The National Association of Federally-Insured Credit Unions opened its annual Congressional Caucus in Washington today, but unlike last year’s questions about who would triumph in the presidential election, this year’s caucus opened amid a divisive political climate for credit unions as they begin lobbying legislators on a variety of CU-related issues.
According to political analyst Mark Halperin, who delivered a keynote address, most Americans don’t believe their children and grandchildren will have more economic opportunities than them. And thanks to years of persistent 2 percent GDP growth, rising college costs, disappearing manufacturing jobs, the 2008 financial crisis and stagnant household incomes, many Americans across the country are worried about trade, immigration and endless wars. On top of that, he said, there is a divide between how “elites” and “the masses” think.
“People who live in New York and Washington D.C., they’re nice people, but they don’t tell the whole story,” he said.
Halperin said he considers himself an old-fashioned, non-partisan journalist. “I’ve been attacked by both the left and the right,” he quipped.
He argued that President Barack Obama’s stimulus bill and auto bailout had an obviously positive effect on the economy, but that the benefits of the Dodd-Frank Act and Affordable Care Act were more of a “mystery.” Most Americans didn’t feel like the former president understood their economic environment, Halperin said. Although Obama campaigned on being non-partisan, he left the White House as more polarizing figure than his last two predecessors.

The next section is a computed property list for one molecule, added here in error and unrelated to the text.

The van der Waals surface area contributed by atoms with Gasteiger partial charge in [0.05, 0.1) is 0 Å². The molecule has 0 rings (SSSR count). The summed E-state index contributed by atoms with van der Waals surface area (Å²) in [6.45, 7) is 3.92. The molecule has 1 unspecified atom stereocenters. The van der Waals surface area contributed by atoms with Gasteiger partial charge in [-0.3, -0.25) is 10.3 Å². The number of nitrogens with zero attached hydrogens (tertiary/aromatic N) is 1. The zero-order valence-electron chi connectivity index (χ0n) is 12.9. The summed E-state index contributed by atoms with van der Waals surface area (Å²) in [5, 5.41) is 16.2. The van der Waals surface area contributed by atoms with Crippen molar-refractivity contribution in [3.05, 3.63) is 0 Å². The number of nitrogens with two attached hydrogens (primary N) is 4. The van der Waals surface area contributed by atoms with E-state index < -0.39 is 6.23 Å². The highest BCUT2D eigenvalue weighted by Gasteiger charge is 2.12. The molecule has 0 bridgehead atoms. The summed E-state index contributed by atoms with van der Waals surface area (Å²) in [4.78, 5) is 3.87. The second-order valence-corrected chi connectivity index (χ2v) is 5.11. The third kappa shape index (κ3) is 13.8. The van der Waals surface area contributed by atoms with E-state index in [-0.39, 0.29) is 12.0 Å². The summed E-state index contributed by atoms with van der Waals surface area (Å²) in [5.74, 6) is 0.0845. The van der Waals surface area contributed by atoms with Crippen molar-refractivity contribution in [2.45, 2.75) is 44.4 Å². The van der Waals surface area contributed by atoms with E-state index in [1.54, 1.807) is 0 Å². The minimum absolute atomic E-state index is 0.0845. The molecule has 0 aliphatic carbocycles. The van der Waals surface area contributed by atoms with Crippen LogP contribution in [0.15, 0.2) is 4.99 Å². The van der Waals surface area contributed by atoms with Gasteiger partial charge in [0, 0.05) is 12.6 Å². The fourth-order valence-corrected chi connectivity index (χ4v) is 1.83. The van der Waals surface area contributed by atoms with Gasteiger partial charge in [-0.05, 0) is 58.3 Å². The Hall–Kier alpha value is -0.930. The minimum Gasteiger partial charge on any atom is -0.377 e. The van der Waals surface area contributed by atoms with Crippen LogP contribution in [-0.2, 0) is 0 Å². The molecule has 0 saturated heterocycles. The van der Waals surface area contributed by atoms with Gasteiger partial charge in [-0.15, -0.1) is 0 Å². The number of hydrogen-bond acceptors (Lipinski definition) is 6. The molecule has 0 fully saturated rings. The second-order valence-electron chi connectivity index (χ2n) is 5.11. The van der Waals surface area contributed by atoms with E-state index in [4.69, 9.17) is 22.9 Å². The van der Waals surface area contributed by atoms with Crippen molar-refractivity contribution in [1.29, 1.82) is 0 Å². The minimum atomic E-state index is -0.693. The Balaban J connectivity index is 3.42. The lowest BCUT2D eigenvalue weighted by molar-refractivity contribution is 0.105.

During Donald Trump’s presidency, Halperin said, he and other journalists have to cover two things: The “reality TV show” and the reality undergirding tweets and outrageous behavior. “The reality show continues,” Halperin said. “You hear a lot more about the president’s tweets and the investigations than you do about the reality: Housing prices, regulation of financial services.”
The reality show then cuts into an already short legislative calendar – a fact emphasized in remarks from NAFCU President and CEO Dan Berger.
“Every time something occurs—natural disasters, tweeting and healthcare—the calendar gets compressed,” said Berger. “If you think healthcare reform was difficult, trying to get tax reform will be even more difficult.”
But not all lawmakers see the new administration’s erratic nature as an omen for gridlock.
Deputy Whip Patrick McHenry (R-NC) told the crowd “I hear a lot of trepidation about what we can achieve legislatively this fall.” And McHenry said he believes any standard notion of predictability with President Trump will turn out to be wrong. “The president continues to throw curve balls and keep things interesting, but that’s not just his tweets. That’s his actions and instincts.” But McHenry sees this as an opportunity to have agreements about larger issues around spending, appropriations process and continuity of government.
According to Halperin, Trump’s debt ceiling deal with democrats was the “good Trump,” the dealmaker and centrist, revealing himself. “I believe the president would like to make more deals with democrats,” Halperin said. “It gets great coverage, and the press loves bipartisan deals.”
For more from this year's caucus, click here.